The Minister for Gender and Social Protection, Nana Oye Lithur, is among the pack who signed the petition. She is a lawyer who understands the importance of the court to our democracy and a woman who has fought her whole life to get longer sentences and harsher punishments for rapists and people who threaten violence against women. How do you advocate for such and appeal for leniency for people who threatened the women on the court with death and rape?
Had this happened to any other group, the government and its acolytes would have applauded the court. In fact, they once did: when the court jailed two persons for contempt and banned Sammy Awuku from its premises. This was in 2013, when the New Patriotic Party (NPP) was challenging the validity of the 2012 election in which President Mahama had been declared the winner. Back then, NDC officials did not see flaws in the actions of the court. There was no talk about the court attacking free speech/media when it jailed Ken Kuranchie and Stephen Atubiga. Of course, in that particular case, the two involved were NPP advocates.
Before the petition, neither the NDC nor any of the ministers condemned the men for their vile comments. Save for that tepid and badly-written statement issued by the BNI, there was no word from the government or any of the agencies mandated to deal with criminal attacks on the judiciary, at the time the tapes became public. The Police, the Bureau of National Investigations and the Attorney General’s office too often seem to look away when foot-soldiers and officials of the governing party step out of line. This left the Supreme Court was with no other option than to tackle the issue itself, but partisan lenses can be so opaque and blinding that NDC executives and government officials are contorting themselves to make it seem like the Supreme Court did something excessive. They are working so hard to portray the three as victims and the sentence as a curtailment of free speech and media.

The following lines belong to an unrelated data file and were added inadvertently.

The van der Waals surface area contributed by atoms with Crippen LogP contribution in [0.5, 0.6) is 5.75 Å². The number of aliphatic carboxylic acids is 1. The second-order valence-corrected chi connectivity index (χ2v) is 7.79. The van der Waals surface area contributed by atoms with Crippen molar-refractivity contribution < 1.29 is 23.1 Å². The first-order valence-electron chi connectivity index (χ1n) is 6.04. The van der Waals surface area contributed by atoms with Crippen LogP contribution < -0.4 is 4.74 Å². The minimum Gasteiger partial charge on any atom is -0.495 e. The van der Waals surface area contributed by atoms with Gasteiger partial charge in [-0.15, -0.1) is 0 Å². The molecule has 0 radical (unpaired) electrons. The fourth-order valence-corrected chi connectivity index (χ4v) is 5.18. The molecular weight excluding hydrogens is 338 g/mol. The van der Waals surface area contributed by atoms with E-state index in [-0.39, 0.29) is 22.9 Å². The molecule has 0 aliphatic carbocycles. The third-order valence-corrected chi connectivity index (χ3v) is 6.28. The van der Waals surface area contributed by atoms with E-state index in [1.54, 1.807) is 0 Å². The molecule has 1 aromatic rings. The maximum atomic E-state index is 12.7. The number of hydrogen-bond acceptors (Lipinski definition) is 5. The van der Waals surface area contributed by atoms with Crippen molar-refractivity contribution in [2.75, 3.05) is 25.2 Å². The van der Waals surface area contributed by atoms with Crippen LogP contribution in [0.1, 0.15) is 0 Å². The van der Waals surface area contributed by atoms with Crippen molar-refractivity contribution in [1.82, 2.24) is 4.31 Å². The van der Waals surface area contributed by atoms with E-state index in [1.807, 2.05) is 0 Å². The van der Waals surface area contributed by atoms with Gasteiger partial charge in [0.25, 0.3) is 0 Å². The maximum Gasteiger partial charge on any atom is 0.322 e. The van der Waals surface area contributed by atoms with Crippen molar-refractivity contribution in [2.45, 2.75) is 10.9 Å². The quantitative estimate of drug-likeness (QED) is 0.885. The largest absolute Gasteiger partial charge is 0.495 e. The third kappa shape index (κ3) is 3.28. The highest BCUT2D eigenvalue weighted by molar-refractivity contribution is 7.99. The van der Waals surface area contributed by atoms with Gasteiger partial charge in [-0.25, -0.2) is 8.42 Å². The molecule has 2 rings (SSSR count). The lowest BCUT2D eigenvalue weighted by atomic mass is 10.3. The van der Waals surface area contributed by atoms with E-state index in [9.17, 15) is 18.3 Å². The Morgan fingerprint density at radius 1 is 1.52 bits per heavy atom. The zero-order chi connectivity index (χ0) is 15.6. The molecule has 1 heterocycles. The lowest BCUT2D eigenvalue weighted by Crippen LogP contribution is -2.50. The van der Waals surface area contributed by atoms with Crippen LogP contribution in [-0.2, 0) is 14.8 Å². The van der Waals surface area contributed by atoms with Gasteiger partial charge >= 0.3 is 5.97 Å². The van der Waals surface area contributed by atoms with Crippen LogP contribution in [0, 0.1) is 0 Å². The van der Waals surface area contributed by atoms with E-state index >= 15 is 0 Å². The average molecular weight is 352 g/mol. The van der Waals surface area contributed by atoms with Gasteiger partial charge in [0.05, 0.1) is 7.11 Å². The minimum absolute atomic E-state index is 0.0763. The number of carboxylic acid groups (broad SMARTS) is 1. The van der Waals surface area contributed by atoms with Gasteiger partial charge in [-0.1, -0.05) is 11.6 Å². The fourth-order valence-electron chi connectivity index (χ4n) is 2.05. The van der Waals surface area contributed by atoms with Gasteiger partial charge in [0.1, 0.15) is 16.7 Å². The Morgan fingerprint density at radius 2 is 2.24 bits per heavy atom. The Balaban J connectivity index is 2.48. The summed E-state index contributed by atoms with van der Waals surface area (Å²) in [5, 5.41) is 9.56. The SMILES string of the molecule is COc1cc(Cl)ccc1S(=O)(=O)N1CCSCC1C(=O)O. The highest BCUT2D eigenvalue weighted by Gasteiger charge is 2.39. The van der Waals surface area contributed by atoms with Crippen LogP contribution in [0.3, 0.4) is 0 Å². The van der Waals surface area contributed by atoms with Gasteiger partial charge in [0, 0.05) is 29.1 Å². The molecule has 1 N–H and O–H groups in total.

Even if we believe that a government that once arrested the CEO of a media house over an online story (and a journalist for refusing to disclose their source) cares about freedom of speech, the sentence is not an attack on free speech. It is punishment for criminal intent and conduct.
There is no way to know what the President will do under the circumstances, with people he sits with in Cabinet asking him to overrule the court. But going by his track record of reassigning ministers caught in scandals to the Presidency, he might just fall for the trap of the gods and pardon the Three. I hope he does not. Any attempt to interfere with the court’s judgement will undermine its independence and authority, and no Ghanaian would trust and accept the finality of the court’s decisions after that.
Whatever happens, these calls are destructive and pernicious. They have the potential to entrench impunity, and create a culture of fear and legal instability that will undermine our fragile democracy. The NDC has a history with judges in Ghana: 30 years ago, three judges were kidnapped and killed by agents of the PNDC; the military government that would later birth the NDC. Given that particular history and context, is a presidential pardon for people who threatened death of judges really the best ask?
All of this is bad for our democracy and stability. The very issue the Montie 3 were talking about in the first place – the credibility of the voters register – is still in contention. Should we end up with another case of alleged vote rigging, who do we plan to consult: our village gods?
Then again, perhaps this is the strategy of the very same gods to take down Mahama and the NDC administration, and save us all from further doom.